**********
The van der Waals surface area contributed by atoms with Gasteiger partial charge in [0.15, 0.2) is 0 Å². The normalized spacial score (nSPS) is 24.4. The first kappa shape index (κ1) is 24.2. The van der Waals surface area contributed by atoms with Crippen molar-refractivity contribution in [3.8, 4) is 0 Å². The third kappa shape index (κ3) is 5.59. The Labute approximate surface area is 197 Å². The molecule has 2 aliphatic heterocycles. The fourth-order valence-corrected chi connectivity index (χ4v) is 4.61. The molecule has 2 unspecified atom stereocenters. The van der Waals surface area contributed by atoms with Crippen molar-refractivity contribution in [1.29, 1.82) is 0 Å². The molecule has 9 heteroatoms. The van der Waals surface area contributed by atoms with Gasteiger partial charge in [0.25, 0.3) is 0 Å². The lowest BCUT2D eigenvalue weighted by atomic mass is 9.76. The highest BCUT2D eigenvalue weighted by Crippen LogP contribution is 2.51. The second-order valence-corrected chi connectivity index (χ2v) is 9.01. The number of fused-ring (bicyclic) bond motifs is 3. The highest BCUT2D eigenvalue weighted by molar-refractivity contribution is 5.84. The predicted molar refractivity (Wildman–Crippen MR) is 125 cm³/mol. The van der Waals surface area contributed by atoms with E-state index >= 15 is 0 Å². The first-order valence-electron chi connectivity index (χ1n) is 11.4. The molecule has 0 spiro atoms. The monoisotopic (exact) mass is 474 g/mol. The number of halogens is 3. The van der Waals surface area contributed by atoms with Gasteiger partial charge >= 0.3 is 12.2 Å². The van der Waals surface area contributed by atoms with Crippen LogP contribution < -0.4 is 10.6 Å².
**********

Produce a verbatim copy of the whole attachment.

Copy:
The van der Waals surface area contributed by atoms with Gasteiger partial charge in [0.15, 0.2) is 0 Å². The normalized spacial score (nSPS) is 24.4. The first kappa shape index (κ1) is 24.2. The van der Waals surface area contributed by atoms with Crippen molar-refractivity contribution in [3.8, 4) is 0 Å². The third kappa shape index (κ3) is 5.59. The Labute approximate surface area is 197 Å². The molecule has 2 aliphatic heterocycles. The fourth-order valence-corrected chi connectivity index (χ4v) is 4.61. The molecule has 2 unspecified atom stereocenters. The van der Waals surface area contributed by atoms with Crippen molar-refractivity contribution in [1.29, 1.82) is 0 Å². The molecule has 9 heteroatoms. The van der Waals surface area contributed by atoms with Gasteiger partial charge in [0.25, 0.3) is 0 Å². The lowest BCUT2D eigenvalue weighted by atomic mass is 9.76. The highest BCUT2D eigenvalue weighted by Crippen LogP contribution is 2.51. The second-order valence-corrected chi connectivity index (χ2v) is 9.01. The number of fused-ring (bicyclic) bond motifs is 3. The highest BCUT2D eigenvalue weighted by molar-refractivity contribution is 5.84. The predicted molar refractivity (Wildman–Crippen MR) is 125 cm³/mol. The van der Waals surface area contributed by atoms with E-state index >= 15 is 0 Å². The first-order valence-electron chi connectivity index (χ1n) is 11.4. The molecule has 0 spiro atoms. The monoisotopic (exact) mass is 474 g/mol. The number of halogens is 3. The van der Waals surface area contributed by atoms with Gasteiger partial charge >= 0.3 is 12.2 Å². The van der Waals surface area contributed by atoms with Crippen LogP contribution < -0.4 is 10.6 Å².